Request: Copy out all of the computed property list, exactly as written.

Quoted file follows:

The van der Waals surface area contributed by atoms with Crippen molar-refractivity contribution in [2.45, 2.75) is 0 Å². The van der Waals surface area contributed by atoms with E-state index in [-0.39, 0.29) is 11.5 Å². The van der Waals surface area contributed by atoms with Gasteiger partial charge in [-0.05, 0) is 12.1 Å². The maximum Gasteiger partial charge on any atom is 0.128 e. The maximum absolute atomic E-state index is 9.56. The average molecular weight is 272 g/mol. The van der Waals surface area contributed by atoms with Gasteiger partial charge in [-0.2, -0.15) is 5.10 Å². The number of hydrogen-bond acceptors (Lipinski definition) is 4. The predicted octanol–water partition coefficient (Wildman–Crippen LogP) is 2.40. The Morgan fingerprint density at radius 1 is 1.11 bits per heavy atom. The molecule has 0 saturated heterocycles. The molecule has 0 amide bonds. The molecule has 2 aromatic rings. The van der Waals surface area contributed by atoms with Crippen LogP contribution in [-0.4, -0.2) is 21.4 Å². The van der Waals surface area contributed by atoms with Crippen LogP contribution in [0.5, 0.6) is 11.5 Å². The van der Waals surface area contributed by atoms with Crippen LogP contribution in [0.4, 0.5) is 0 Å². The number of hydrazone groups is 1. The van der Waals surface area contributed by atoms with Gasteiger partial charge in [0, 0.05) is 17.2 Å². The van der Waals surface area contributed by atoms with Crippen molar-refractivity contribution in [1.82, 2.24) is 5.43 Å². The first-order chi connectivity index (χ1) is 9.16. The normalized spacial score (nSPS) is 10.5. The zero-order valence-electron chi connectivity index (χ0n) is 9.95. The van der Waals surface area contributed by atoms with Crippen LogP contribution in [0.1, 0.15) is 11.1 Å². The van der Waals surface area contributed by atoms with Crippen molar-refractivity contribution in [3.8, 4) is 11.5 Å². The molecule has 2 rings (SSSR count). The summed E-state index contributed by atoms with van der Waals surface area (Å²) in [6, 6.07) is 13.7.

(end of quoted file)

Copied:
The van der Waals surface area contributed by atoms with Crippen molar-refractivity contribution in [2.45, 2.75) is 0 Å². The van der Waals surface area contributed by atoms with E-state index in [-0.39, 0.29) is 11.5 Å². The van der Waals surface area contributed by atoms with Gasteiger partial charge in [-0.05, 0) is 12.1 Å². The maximum Gasteiger partial charge on any atom is 0.128 e. The maximum absolute atomic E-state index is 9.56. The average molecular weight is 272 g/mol. The van der Waals surface area contributed by atoms with Gasteiger partial charge in [-0.2, -0.15) is 5.10 Å². The number of hydrogen-bond acceptors (Lipinski definition) is 4. The predicted octanol–water partition coefficient (Wildman–Crippen LogP) is 2.40. The Morgan fingerprint density at radius 1 is 1.11 bits per heavy atom. The molecule has 0 saturated heterocycles. The molecule has 0 amide bonds. The molecule has 2 aromatic rings. The van der Waals surface area contributed by atoms with Crippen LogP contribution in [-0.4, -0.2) is 21.4 Å². The van der Waals surface area contributed by atoms with Crippen LogP contribution in [0.5, 0.6) is 11.5 Å². The van der Waals surface area contributed by atoms with Crippen LogP contribution in [0.4, 0.5) is 0 Å². The number of hydrazone groups is 1. The van der Waals surface area contributed by atoms with Gasteiger partial charge in [0, 0.05) is 17.2 Å². The van der Waals surface area contributed by atoms with Crippen molar-refractivity contribution in [1.82, 2.24) is 5.43 Å². The first-order chi connectivity index (χ1) is 9.16. The normalized spacial score (nSPS) is 10.5. The zero-order valence-electron chi connectivity index (χ0n) is 9.95. The van der Waals surface area contributed by atoms with Crippen LogP contribution in [0.1, 0.15) is 11.1 Å². The van der Waals surface area contributed by atoms with Crippen molar-refractivity contribution in [3.8, 4) is 11.5 Å². The molecule has 2 rings (SSSR count). The summed E-state index contributed by atoms with van der Waals surface area (Å²) in [6, 6.07) is 13.7.